Investor changes; HPML issues; MBA Outlines Secondary Market Proposals; Lender Margin Calls on Broker Dealers?


From May 1st lows through yesterday’s highs, the yield on the 10-Year Note has risen from 1.614% to 2.667% and at the same time, the 3.5% MBS coupon has shed 734bp. In fact, The 3.0 coupon MBS (interest rates 3.25 – 3.625) has worsened 9 points in price since May 1st. The 3.5 coupon MBS (interest rates 3.75 – 4.125) has worsened 6 points in price since May 1st. The 4.0 coupon MBS (interest rates 4.25 – 4.625) has worsened 4 points in price since May 1st.   I fielded three separate e-mails yesterday from Capital Markets staff asking about giving their broker-dealers margin calls. The MBA has a working group based on broker dealers requiring margin to do trading; but it is a two-way street. Unfortunately for lenders who hedge pipelines, the agreements with broker-dealers are not always two-sided, and work both ways. But if a particular dealer owes a lender 7 points on a $5 million trade, where $350 thousand owed the lender – and the lender hopes the investment bank is good for not only this money but all the other monies owed other counterparties.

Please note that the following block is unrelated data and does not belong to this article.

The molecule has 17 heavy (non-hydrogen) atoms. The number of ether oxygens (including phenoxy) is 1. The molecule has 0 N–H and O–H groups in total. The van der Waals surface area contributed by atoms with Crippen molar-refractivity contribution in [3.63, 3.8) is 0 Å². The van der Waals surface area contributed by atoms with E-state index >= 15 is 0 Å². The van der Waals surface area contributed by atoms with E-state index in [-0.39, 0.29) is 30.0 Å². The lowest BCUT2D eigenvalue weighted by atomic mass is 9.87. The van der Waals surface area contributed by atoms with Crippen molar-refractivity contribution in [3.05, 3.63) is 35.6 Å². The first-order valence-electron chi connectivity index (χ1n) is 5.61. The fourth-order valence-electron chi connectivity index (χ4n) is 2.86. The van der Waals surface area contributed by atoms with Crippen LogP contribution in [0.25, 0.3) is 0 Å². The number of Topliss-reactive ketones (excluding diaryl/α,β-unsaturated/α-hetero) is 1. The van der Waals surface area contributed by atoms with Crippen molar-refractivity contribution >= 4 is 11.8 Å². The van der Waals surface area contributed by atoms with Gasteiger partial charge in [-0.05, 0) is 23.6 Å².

Speaking of the MBA, it has been busy with working papers on transitional plans for the agencies. Look under Secondary Market Transitional Plan Components here. These are papers outlining “transition steps” for the GSEs that the MBA believes can be taken now and would benefit the market and would not require any legislative action. Once those are out the MBA will wrap up all five papers into a package and try to get the word out about why these steps make sense. So far it has released papers on moving to a common security, re-introducing deeper risk share opportunities, and improving execution for smaller lenders. The remaining two will cover the credit box/reps and warrants and the securitization platform. And if you have any questions, contact Mike Frantantoni at